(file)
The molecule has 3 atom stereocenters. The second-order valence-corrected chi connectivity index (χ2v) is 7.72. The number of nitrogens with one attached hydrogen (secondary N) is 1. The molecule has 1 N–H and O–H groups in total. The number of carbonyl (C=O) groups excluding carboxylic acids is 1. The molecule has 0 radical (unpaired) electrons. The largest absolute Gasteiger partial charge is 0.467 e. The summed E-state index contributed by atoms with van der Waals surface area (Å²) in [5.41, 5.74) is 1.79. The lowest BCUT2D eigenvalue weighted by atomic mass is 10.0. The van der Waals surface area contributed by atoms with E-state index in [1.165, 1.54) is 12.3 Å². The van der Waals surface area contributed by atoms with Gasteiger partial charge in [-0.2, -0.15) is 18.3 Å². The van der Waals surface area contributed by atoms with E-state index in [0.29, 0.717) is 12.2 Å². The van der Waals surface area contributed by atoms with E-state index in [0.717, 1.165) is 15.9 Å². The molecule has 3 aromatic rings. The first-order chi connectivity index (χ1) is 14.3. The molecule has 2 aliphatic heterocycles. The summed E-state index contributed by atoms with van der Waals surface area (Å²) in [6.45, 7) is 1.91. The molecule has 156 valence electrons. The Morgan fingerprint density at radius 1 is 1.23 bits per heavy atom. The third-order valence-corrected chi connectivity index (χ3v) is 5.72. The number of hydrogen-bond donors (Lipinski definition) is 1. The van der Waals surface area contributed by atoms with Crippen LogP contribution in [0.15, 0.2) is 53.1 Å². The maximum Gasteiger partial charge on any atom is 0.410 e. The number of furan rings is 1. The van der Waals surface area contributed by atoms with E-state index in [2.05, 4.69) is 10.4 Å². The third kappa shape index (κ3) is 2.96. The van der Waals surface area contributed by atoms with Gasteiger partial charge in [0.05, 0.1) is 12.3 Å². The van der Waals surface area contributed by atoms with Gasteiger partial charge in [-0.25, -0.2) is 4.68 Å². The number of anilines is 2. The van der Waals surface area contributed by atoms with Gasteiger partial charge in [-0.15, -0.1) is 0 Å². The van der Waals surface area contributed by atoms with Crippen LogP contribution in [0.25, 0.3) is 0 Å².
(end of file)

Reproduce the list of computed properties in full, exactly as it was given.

The molecule has 3 atom stereocenters. The second-order valence-corrected chi connectivity index (χ2v) is 7.72. The number of nitrogens with one attached hydrogen (secondary N) is 1. The molecule has 1 N–H and O–H groups in total. The number of carbonyl (C=O) groups excluding carboxylic acids is 1. The molecule has 0 radical (unpaired) electrons. The largest absolute Gasteiger partial charge is 0.467 e. The summed E-state index contributed by atoms with van der Waals surface area (Å²) in [5.41, 5.74) is 1.79. The lowest BCUT2D eigenvalue weighted by atomic mass is 10.0. The van der Waals surface area contributed by atoms with E-state index in [1.165, 1.54) is 12.3 Å². The van der Waals surface area contributed by atoms with Gasteiger partial charge in [-0.2, -0.15) is 18.3 Å². The van der Waals surface area contributed by atoms with E-state index in [0.29, 0.717) is 12.2 Å². The van der Waals surface area contributed by atoms with E-state index in [0.717, 1.165) is 15.9 Å². The molecule has 3 aromatic rings. The first-order chi connectivity index (χ1) is 14.3. The molecule has 2 aliphatic heterocycles. The summed E-state index contributed by atoms with van der Waals surface area (Å²) in [6.45, 7) is 1.91. The molecule has 156 valence electrons. The Morgan fingerprint density at radius 1 is 1.23 bits per heavy atom. The third-order valence-corrected chi connectivity index (χ3v) is 5.72. The number of hydrogen-bond donors (Lipinski definition) is 1. The van der Waals surface area contributed by atoms with Crippen LogP contribution in [0.15, 0.2) is 53.1 Å². The maximum Gasteiger partial charge on any atom is 0.410 e. The number of furan rings is 1. The van der Waals surface area contributed by atoms with E-state index in [2.05, 4.69) is 10.4 Å². The third kappa shape index (κ3) is 2.96. The van der Waals surface area contributed by atoms with Gasteiger partial charge in [0.05, 0.1) is 12.3 Å². The van der Waals surface area contributed by atoms with Gasteiger partial charge in [-0.25, -0.2) is 4.68 Å². The number of anilines is 2. The van der Waals surface area contributed by atoms with Gasteiger partial charge in [-0.15, -0.1) is 0 Å². The van der Waals surface area contributed by atoms with Crippen LogP contribution in [0.25, 0.3) is 0 Å².